Lithography was first used in the 19th century but was later embraced by the Modernists, including David Hockney and Jasper Johns.
For the process of creating a lithograph, the image is first sketched onto stone with a grease-based medium such as crayons or tusche ink. A chemical solution is then applied to the stone to ensure the image will catch printing ink and the rest will attract water and repel ink. The stone’s surface is then dampened with water and coated with oil-based ink, which will only be attracted by the area with the image.
As the final step, the ink-covered stone is placed on a lithographic press with a sheet of damp paper and a board pressed evenly over it. The image is printed in reverse.
Lichtenstein’s lithographs from the much sought-after Haystack series, illustrates how using different stones for separate images can create a variety of colours.
Digital printing is a common and easy way to create reproduction with a computer and an ink-jet printer. The digital information of the image is fine-tuned to ensure that the resulting print completely matches the original work. The most common forms of digital prints are giclee prints. This process (literally meaning “to spray”) involves spraying ink in mists of tiny dots onto paper or canvas.
This is a term you may see a lot in the category of photography. The majority of contemporary digital photographic prints are either c-type (laser) or giclée (inkjet) but historical photographs may have been made a number of interesting techniques.
Woodcuts are the oldest printmaking technique but still used today by the likes of Damien Hirst. For this process, the image is sketched and then carved onto a woodblock. The wood is then coated with ink and a sheet of paper is placed and pressed on top, leaving the impression of the carved image in reverse.
Condition can be one of the most crucial factors that influence the value of a print and it’s the seller’s responsibility to ensure the work has been stored carefully and kept in pristine condition when it comes to offering a work back to the market.
Sometimes some aspects such as age can be up to subjective preference, for instance if a collector is looking for an older look of the paper with a more historic print. However, even the slightest crease or discolouration can drastically lower the price of any work of art.
For more tips on storage, condition and display of prints visit our in-depth guide to caring for a collection of prints here.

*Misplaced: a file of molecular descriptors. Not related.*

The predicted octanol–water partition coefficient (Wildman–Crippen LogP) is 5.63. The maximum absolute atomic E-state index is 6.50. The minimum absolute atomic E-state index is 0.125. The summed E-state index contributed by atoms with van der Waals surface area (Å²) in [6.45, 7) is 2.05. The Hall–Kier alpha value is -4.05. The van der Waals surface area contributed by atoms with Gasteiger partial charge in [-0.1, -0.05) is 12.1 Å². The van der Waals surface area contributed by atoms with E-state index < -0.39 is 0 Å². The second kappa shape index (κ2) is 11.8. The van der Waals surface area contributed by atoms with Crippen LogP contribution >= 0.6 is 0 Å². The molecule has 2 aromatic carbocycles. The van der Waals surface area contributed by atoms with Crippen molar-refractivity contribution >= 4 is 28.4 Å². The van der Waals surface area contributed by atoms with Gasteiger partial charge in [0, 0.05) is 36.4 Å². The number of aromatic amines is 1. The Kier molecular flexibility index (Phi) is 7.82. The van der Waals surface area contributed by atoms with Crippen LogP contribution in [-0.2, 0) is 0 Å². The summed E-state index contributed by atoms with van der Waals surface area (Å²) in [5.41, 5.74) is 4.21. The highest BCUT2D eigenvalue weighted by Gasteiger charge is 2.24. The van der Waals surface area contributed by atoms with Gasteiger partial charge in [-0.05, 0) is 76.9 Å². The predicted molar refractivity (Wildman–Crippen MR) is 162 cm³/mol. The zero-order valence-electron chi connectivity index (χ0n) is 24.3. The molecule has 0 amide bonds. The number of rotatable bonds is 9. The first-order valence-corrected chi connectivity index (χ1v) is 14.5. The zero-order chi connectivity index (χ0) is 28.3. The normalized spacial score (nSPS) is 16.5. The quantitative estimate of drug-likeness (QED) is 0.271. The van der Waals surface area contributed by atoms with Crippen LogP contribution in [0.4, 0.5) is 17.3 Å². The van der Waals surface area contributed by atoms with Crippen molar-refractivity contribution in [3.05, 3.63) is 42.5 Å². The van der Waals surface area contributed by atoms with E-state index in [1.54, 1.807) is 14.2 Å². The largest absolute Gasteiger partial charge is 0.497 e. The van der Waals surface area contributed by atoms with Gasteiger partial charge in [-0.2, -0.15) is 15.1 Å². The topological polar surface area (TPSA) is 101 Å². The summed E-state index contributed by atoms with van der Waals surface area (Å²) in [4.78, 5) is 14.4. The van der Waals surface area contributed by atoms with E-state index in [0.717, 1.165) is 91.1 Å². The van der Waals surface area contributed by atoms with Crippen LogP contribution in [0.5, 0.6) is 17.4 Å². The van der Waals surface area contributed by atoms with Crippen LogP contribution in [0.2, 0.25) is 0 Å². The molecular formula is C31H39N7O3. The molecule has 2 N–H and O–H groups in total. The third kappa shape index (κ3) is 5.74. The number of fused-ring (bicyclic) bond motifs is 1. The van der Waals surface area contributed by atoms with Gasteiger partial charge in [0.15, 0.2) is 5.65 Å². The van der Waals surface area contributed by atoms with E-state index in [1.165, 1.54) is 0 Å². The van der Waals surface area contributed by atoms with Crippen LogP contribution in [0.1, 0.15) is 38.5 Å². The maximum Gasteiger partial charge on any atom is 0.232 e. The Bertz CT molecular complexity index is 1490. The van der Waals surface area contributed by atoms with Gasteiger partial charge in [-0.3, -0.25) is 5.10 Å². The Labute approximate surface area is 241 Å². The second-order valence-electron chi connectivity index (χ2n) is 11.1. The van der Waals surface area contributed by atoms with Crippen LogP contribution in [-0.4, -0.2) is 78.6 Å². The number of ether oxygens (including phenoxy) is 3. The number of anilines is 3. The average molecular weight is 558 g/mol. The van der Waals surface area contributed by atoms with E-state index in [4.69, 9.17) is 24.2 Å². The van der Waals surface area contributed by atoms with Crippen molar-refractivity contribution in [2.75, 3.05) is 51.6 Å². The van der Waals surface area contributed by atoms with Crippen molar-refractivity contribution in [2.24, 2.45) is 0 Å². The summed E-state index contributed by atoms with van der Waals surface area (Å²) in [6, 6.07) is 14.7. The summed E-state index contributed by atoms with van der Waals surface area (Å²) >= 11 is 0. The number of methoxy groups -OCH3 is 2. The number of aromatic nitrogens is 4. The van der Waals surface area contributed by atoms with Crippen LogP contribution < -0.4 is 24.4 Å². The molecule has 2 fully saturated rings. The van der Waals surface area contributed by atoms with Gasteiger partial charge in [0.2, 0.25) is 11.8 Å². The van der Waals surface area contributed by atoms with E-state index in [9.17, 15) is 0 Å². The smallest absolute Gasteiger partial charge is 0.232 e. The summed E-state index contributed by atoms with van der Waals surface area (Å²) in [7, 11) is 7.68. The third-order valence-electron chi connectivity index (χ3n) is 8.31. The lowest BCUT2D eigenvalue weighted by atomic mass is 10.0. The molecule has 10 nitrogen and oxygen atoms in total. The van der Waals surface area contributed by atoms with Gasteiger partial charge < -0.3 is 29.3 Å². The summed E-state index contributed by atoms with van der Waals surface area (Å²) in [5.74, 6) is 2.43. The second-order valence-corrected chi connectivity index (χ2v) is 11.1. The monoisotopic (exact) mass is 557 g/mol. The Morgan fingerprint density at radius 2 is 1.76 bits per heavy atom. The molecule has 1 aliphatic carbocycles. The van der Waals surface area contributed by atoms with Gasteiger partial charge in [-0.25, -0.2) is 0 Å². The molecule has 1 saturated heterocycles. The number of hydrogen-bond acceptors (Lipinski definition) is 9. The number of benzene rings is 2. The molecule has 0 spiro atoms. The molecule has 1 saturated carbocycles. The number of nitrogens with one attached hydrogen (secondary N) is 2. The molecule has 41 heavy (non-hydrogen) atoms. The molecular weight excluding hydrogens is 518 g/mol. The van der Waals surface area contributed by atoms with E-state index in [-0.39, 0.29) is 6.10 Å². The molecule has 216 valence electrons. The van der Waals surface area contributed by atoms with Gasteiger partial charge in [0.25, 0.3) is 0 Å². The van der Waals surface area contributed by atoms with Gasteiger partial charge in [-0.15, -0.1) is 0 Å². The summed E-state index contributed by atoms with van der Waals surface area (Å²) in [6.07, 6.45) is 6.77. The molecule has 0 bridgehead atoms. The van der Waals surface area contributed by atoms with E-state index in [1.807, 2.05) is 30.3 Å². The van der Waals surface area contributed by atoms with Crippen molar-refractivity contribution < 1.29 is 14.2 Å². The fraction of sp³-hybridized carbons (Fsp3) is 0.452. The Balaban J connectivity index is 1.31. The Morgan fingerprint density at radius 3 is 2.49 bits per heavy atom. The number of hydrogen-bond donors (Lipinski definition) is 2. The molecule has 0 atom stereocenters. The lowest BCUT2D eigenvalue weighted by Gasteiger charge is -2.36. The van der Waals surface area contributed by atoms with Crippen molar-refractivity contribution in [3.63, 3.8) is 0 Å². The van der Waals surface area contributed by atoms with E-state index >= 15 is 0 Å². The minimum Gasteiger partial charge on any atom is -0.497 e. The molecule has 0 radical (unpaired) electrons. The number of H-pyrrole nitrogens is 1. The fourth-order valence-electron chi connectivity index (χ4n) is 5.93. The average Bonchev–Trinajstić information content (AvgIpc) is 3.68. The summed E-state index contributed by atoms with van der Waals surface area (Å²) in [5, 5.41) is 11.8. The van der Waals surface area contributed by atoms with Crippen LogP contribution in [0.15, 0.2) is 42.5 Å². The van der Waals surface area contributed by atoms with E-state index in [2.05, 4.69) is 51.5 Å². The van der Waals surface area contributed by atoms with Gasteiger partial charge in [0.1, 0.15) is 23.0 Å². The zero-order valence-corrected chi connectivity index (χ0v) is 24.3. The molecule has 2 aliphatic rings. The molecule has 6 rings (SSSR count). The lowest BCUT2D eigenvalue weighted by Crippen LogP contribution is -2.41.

Understanding Condition Reports
Here are some of the key terms that are useful to know if when receiving a condition report on a print you’re looking to buy or sell.
Foxing – Brown spots on the paper due to moisture or age
Creasing – Wrinkled surface of paper due to inconsiderate handling or storage
Warping – Wavy, uneven surface of paper due to moisture
Holes, rips – Any tears in paper due to poor handling and storage
Discolouration – a change in colour due to aging (oxidation and acidity of paper) and thus not easily preventable. Common for antiques.
Trimming – literally trimming made around the paper’s edges, this is permanent damage and cannot be amended.
We would recommend seeking expert advice in case you need to restore any damages to your print. MyArtBroker has a network of trusted specialists and experts we can connect you to, who can tend to any damages and they can offer advice free of charge.
There are a multitude of factors determining the value of a particular print, including most of the aspects explained above.
On the most basic level, whether a print is signed or unsigned is a fundamental indicator of value. Signed prints will be rarer and thus higher in value. Condition plays a huge part, as no collector or gallery is going to invest in a damaged print.
Exhibition and provenance history will also impact price significantly, which is why it’s incredibly important that you obtain documents pertaining to all such information upon purchasing a print. For instance, if you want to sell a Warhol print like Campbell’s Soup and you have evidence of it being previously exhibited at a museum or having been in a noted collection, its value and appeal will increase significantly.
Depending on the artist, the print type and technique will also influence the artwork’s desirability and marketability. In the case of Roy Lichtenstein, his lithographs inspired by comic strips, such as Whaam! or Shipboard Girl are among his most popular works along with his series of woodcuts mentioned above.
Andy Warhol is known as the father of screen prints, and so naturally his most notorious works such as Marilyn Monroe will fetch for a high price.
With someone like Banksy, most of his works are screen prints and all of them have a stable, extremely coveted market. With him it makes more sense to keep an eye on the size of the edition and whether it’s signed or not; Christ With Shopping Bags for instance was released in a small edition of 82 with all works signed, which makes it highly sought-after, whilst Girl with Balloon is his most widely known work and therefore draws considerable attention.
For some artists, a particular series might be most well-known and thus the most attractive investment; the Penguin series of screen prints based on the dust jackets of Penguin classics books would be an example of such for the artist Harland Miller.
If you’re looking for advice on evaluating a print or looking to buy and aren’t sure what you should pay, don’t hesitate to reach out to us at MyArtBroker for expert advice in any area of the contemporary and modern print market.